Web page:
Sunday, September 15, 2013

Fatty liver increases the risk of cardiovascular disease

Increasing  accumulation of fat, inflammation and fibrosis of the liver appear tied to corresponding increases in the risk of cardiovascular disease, especially in patients with diabetes, according to the findings of a study. Nnonalcoholic fatty liver disease is adding extra cardiovascular risk to people with diabetes on top of that which is already existing and hence patients with documented liver disease perhaps require more aggressive therapies.                                                                                                                                                                                                                          
In the studies of 112 patients with biopsy-proven nonalcoholic fatty liver disease (NAFLD), measure of NAFLD severity were found to be highly correlated with higher cardiovascular risk. There is increasing evidence of an increased cardiovascular risk associated with progression of nonalcoholic fatty liver disease.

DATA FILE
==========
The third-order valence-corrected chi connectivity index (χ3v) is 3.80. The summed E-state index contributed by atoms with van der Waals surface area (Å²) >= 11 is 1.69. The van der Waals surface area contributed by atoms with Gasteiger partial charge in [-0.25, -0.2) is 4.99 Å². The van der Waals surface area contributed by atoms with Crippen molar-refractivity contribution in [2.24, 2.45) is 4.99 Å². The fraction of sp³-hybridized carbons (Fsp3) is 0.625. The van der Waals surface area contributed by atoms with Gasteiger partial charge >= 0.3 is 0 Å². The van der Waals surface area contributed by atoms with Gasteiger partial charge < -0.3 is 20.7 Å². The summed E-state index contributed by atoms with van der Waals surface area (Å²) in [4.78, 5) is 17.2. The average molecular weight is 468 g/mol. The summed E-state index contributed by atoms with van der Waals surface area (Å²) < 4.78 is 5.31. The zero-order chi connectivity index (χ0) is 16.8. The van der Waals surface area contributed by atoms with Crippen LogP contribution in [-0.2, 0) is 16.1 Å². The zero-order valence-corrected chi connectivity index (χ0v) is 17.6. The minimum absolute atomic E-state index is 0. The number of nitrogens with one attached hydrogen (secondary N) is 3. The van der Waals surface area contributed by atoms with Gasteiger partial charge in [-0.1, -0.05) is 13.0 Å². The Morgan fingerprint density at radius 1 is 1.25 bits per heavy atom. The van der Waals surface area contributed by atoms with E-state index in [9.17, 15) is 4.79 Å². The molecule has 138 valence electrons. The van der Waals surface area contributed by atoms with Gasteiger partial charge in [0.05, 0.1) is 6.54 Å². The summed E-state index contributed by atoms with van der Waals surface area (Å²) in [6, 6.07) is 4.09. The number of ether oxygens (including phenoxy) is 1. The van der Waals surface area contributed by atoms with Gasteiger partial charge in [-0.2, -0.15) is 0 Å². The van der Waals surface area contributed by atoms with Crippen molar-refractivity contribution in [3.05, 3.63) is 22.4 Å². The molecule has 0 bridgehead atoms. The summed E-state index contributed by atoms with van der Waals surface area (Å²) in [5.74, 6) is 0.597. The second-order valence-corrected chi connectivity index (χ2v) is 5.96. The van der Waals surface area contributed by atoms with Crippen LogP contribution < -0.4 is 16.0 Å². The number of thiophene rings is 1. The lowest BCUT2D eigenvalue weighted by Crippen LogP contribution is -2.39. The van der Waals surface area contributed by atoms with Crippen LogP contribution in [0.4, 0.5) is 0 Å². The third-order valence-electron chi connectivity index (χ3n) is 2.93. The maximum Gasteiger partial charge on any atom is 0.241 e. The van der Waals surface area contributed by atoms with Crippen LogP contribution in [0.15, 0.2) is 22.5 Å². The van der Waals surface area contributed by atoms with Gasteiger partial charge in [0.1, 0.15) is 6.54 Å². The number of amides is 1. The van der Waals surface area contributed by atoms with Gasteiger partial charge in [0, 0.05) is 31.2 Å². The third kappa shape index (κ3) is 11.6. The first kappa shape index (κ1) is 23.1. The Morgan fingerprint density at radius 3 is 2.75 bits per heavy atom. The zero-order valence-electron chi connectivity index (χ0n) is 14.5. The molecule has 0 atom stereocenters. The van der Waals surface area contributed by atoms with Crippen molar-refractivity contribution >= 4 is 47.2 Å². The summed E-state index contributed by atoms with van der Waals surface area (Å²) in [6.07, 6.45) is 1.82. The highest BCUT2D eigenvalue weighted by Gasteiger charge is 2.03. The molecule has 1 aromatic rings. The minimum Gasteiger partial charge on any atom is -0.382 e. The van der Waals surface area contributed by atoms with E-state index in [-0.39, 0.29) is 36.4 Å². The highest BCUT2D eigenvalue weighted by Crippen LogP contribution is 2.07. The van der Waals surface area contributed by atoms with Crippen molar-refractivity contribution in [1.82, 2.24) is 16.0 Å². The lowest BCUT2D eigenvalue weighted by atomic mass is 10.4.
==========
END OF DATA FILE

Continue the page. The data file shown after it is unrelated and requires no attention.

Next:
Up until now most of the patients of NAFLD do not get proper attention in getting cardiovascular risk reduction treatments. Currently the only treatment strategy proven to work for NAFLD is lifestyle changes. Losing weight and increasing activity levels are very effective at decreasing liver fat. But what this study proves is that the patients might also require additional attention towards higher cardiovascular risk. 


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